A blog provides an outlet for disseminating your opinions and thoughts. Without it, your disseminations are restricted to family and friends. And when they get tired of you, your final option is disseminating in your head, the recipients of your wisdom, an audience of neurons.
Okay, let’s get these out. Maybe you’ll have some opinions of your own to pass along and we can give our defenseless neurons a break.
In no particular order:
When I think of a “steady hand at the tiller”, I don’t imagine a fighter pilot. I saw Top Gun. Fighter pilots are insane.
“If Obama loses, Hillary is a prime candidate for 2012.”
You’ve got a car in your showroom window that’s not selling because there’s a “car of the future” on the market that’s kicking its ass. Is it really reasonable to believe that a car that’s considered old fashioned today will be considered less old fashioned in four years?
“If McCain loses, Sarah Palin will be given serious consideration for 2012.”
This opinion confuses show business with substance. From an entertainment perspective, Sarah Palin displays many winning attributes. But her positions – no abortions even in the case of rape and incest (consistent, but yow!), small town Americans are the real Americans – stand not only outside the national mainstream, they represent the extreme end of the Republican party, an end which has worn out its welcome even with Republicans.
“Obama Outspends McCain Four to One”
What happens when the candidate who has the most money to spend is an idiot? Is a “money war” the most sensible method we can think of for electing a president?
McCain in 2000. McCain in 2008. Wha' hoppin'? And why did he allow it to?
“If the Democrats have a monopoly on the presidency and the Congress, they will be evaluated on their record in 2010.”
That would be valid if, when the Republicans left office, they took their mistakes away with them. Since that’s not how it works, the only way a Democratic administration can honestly be evaluated is on the basis of how competently they clean up of the astonishing mess the Republicans left behind.
“McCain Maligns the Canadian Health Care System” (a particular pet peeve)
Isn’t the Canadian health care system very similar to the military health care system that took care of McCain when he was released from the Vietnamese prison?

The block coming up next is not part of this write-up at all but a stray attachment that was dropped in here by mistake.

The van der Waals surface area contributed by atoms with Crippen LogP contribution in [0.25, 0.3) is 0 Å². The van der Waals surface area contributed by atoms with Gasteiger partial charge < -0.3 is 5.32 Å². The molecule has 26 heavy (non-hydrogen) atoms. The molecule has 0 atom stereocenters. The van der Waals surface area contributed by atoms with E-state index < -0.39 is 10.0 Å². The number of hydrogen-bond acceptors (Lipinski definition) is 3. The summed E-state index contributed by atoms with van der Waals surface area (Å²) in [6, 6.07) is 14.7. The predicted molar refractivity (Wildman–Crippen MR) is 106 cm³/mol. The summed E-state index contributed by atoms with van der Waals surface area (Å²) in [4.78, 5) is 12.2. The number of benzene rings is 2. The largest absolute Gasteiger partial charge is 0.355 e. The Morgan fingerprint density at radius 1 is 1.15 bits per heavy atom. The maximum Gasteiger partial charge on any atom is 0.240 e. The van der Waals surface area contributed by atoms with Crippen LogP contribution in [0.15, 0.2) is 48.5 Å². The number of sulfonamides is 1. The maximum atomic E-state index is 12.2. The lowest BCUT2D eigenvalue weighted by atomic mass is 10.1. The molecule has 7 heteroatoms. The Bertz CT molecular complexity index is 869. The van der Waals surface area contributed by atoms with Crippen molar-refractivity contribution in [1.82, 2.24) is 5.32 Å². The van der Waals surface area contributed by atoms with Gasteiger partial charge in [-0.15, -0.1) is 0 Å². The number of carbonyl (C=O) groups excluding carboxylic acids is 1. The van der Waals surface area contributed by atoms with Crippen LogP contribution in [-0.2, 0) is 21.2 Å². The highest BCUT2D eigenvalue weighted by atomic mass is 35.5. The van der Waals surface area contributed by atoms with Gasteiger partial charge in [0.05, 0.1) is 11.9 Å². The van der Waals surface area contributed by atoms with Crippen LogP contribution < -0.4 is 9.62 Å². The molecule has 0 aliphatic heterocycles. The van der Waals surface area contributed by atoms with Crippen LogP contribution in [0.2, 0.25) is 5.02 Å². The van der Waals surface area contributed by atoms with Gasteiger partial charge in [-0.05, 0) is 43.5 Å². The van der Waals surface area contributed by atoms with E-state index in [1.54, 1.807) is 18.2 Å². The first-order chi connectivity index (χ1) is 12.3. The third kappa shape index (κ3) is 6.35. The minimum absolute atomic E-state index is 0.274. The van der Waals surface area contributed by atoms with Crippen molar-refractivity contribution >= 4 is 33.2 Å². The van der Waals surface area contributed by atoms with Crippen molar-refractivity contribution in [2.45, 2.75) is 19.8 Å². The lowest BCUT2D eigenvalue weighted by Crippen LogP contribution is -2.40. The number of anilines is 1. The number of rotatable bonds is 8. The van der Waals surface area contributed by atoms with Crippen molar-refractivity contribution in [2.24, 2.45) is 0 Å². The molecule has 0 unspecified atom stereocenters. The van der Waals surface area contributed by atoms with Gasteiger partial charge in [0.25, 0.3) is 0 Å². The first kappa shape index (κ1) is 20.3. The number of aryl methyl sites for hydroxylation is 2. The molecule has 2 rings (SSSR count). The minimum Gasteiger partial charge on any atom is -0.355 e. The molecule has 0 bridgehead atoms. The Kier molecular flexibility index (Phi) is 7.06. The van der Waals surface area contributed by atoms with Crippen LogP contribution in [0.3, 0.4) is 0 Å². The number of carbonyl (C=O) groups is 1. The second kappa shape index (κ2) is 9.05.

“Barack Obama will raise taxes on people making over $250,000 a year.”
“Barack Obama will raise taxes on people making over $42,000 a year.”
Are numbers now a matter of opinion? Is there no way of definitively determining which number it is?
Why does a populist have to be a plumber? Why can’t a populist have a university degree?
What if it was discovered that voting with the president 90% of the time made McCain the senator who voted with the president the least?
“Why are only Republicans criticized for dirty tactics? Both sides employ these strategies.”
Equally? If one person drives five miles over the speed limit and another person drives forty miles over the speed limit, unequal punishment – or in the case of politics, unequal criticism – is entirely appropriate. Anything else would be hideously unfair.
“If black people can vote for Obama because he’s black, then a white person can vote against Obama because he’s black. It’s the same thing.”
This is a smokescreen for racism. No matter how black people voted – for Obama or against Obama – Barack Obama would still be black. And that would still be the only reason those white people are refusing to vote for him.
“Vote! It matters.”
As a result of the all-or-nothing Electoral College system, if you live in a state leaning heavily in one candidate’s direction, your vote, either for or against that candidate, means nothing.
Also, as one pundit put it, “I don’t know who I’m voting for – the candidate or the copywriter.” Because of the tightly orchestrated campaigns – where empty catchphrases fill the air and spontaneous incidents are verboten, there’s a reasonable chance we have no idea who we’re voting for.
I voted. But you can do what you want. It’s all a roll of the dice. The good thing is, in four years (or two, for the House), we can roll the dice again.